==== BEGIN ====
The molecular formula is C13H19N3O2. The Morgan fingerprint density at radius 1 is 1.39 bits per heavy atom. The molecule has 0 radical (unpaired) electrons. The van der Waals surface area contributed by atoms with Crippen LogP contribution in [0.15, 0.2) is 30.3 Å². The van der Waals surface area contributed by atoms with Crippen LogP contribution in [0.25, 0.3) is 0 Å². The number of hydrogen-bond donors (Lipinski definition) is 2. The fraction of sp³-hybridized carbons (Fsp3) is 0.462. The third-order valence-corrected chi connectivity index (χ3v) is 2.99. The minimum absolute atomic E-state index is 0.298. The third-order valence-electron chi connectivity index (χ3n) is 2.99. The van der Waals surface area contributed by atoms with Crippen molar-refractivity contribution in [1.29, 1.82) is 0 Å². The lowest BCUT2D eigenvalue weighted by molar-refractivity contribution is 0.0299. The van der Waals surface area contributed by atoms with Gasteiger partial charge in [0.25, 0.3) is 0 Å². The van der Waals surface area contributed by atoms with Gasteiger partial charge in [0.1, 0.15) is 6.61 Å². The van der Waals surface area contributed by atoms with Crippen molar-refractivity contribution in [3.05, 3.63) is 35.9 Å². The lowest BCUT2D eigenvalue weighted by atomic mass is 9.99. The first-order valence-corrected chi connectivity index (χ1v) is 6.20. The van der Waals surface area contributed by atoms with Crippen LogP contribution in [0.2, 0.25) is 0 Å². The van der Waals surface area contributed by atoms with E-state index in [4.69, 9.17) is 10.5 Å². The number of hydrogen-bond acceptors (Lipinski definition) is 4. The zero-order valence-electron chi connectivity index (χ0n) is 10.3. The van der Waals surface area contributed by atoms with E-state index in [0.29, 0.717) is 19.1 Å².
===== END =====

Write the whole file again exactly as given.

The molecular formula is C13H19N3O2. The Morgan fingerprint density at radius 1 is 1.39 bits per heavy atom. The molecule has 0 radical (unpaired) electrons. The van der Waals surface area contributed by atoms with Crippen LogP contribution in [0.15, 0.2) is 30.3 Å². The van der Waals surface area contributed by atoms with Crippen LogP contribution in [0.25, 0.3) is 0 Å². The number of hydrogen-bond donors (Lipinski definition) is 2. The fraction of sp³-hybridized carbons (Fsp3) is 0.462. The third-order valence-corrected chi connectivity index (χ3v) is 2.99. The minimum absolute atomic E-state index is 0.298. The third-order valence-electron chi connectivity index (χ3n) is 2.99. The van der Waals surface area contributed by atoms with Crippen molar-refractivity contribution in [1.29, 1.82) is 0 Å². The lowest BCUT2D eigenvalue weighted by molar-refractivity contribution is 0.0299. The van der Waals surface area contributed by atoms with Gasteiger partial charge in [0.25, 0.3) is 0 Å². The van der Waals surface area contributed by atoms with Gasteiger partial charge in [0.1, 0.15) is 6.61 Å². The van der Waals surface area contributed by atoms with Crippen molar-refractivity contribution in [3.05, 3.63) is 35.9 Å². The lowest BCUT2D eigenvalue weighted by atomic mass is 9.99. The first-order valence-corrected chi connectivity index (χ1v) is 6.20. The van der Waals surface area contributed by atoms with Crippen LogP contribution in [0.2, 0.25) is 0 Å². The van der Waals surface area contributed by atoms with E-state index in [4.69, 9.17) is 10.5 Å². The number of hydrogen-bond acceptors (Lipinski definition) is 4. The zero-order valence-electron chi connectivity index (χ0n) is 10.3. The van der Waals surface area contributed by atoms with E-state index in [0.29, 0.717) is 19.1 Å².